NASA’s Perseverance roverWhile searching for life on Mars, discovered new findings. The vehicle that searches for the old life, Life under the Red Planet found the necessary components for. Researchers believe that these life forms microbial life He said there might be chemical reactions to support it.
Study in the journal Astrobiology published. ABD’deki Brown University researchers examined meteorites. Bouncing off the surface of Mars and landing on Earth Mars meteoritesThey looked at the chemical composition of. Analysis, these rocks if they are in consistent contact with water chemical energy it will produceHe showed me. These components are similar to reactions that support surviving microbial communities in the undiscovered depths of the Earth. Because these meteorites represent large areas of the Martian crust, the findings suggest that much of the Martian subterranean could be habitable.
There is enough energy to sustain life on Mars
From NASA’s Jet Propulsion Laboratory Dr. Jesse Tarnas he said:
“Wherever there is water on Mars’ surface, it is likely that there is sufficient chemical energy to support microbial life beneath the surface. We don’t know if life arose beneath the surface of Mars, but if so, we think there will be enough energy to survive to this day. “
In recent years, scientists have discovered that the depths of the Earth are home to a large biome. Deprived of sunlight, these creatures survive using components similar to chemical reactions produced when rocks come into contact with water. One of these reactions is radiolysis, which occurs when radioactive elements inside rocks react with water trapped in pore and crack spaces. The reaction splits water molecules into its constituent elements, hydrogen and oxygen. Then the liberated hydrogen dissolves in groundwater, while minerals such as pyrite (iron sulfide) absorb oxygen to form sulfate minerals. Microbes digest dissolved hydrogen as fuel and use the oxygen preserved in sulphates to burn this fuel.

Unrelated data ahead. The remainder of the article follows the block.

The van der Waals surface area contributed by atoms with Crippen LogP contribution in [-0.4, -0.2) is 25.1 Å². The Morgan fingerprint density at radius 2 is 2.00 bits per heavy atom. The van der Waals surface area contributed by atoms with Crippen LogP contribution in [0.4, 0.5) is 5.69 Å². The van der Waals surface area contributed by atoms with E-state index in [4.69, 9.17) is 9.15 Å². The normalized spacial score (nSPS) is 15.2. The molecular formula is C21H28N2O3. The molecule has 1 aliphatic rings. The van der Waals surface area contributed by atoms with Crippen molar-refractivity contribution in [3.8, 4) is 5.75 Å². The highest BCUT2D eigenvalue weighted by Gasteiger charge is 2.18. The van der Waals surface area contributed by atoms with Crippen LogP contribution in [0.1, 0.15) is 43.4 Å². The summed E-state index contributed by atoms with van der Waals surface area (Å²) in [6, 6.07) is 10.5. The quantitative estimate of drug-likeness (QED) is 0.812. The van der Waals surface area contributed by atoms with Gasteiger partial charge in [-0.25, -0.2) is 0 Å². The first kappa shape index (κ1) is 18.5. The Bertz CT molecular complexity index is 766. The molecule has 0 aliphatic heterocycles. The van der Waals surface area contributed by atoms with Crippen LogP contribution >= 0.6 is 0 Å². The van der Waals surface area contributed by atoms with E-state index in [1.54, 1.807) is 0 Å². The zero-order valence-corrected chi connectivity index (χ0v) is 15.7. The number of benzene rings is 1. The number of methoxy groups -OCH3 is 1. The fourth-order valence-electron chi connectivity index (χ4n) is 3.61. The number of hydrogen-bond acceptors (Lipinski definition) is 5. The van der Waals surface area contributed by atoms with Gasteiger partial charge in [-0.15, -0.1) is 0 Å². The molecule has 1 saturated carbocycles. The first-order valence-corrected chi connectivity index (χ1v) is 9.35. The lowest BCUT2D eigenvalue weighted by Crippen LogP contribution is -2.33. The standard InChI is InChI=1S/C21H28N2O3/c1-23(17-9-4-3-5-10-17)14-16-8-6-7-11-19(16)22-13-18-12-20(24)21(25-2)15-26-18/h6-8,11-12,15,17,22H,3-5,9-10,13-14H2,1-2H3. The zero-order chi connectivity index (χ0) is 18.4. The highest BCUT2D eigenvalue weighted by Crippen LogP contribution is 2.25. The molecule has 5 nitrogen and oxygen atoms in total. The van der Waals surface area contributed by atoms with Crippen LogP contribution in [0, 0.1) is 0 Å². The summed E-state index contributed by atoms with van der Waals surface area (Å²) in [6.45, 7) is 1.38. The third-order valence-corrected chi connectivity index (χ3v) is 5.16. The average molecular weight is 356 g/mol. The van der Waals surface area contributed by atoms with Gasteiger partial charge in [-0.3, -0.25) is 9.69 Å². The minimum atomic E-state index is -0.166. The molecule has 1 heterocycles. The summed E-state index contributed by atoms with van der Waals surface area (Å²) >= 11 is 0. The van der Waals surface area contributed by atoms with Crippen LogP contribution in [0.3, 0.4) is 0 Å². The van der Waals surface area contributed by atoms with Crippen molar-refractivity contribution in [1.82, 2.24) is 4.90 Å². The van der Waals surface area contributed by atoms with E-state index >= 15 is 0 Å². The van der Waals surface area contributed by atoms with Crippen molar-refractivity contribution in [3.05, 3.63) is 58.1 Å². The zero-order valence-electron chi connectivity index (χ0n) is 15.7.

Scientists found that sulfate-attenuating microbes at Canada’s Kidd Creek Mine, For over a billion years without seeing the light of day discovered that it lives in water. Tarnas is also working with Brown University professor Jack Mustard and Professor Barbara Sherwood Lollar from the University of Toronto to better understand these underground systems. The team is looking for similar habitats on Mars and elsewhere in the Solar system.
Researchers searched for life components
Researchers investigated whether components of radiolysis-induced habitats were found on Mars. These; radioactive elements such as thorium, uranium, potassium, sulfide minerals that can be converted to sulphate, rock units with sufficient pores to hold water. Of NASA Curiosity as well as data from navigators and other spacecraft Meteorites from marsThey also examined.
Study, several different Mars meteorite type produced the same result. Accordingly, all components exist in sufficient quantities to support Earth-like habitats. Especially for meteorites derived from shell rocks older than 3.6 billion years, which have the highest potential for life. Because, unlike Earth, Mars does not have a plate tectonic system that constantly recycles crust rocks. So these ancient plots remained largely intact.
Previous research has found evidence of active groundwater on Mars in the past, the researchers said. There are now reasons to believe that groundwater exists. For example, one study revealed that Mars may have an underground lake under the southern ice cover. With this new work, the team Energy for life wherever there is groundwater showed that it was.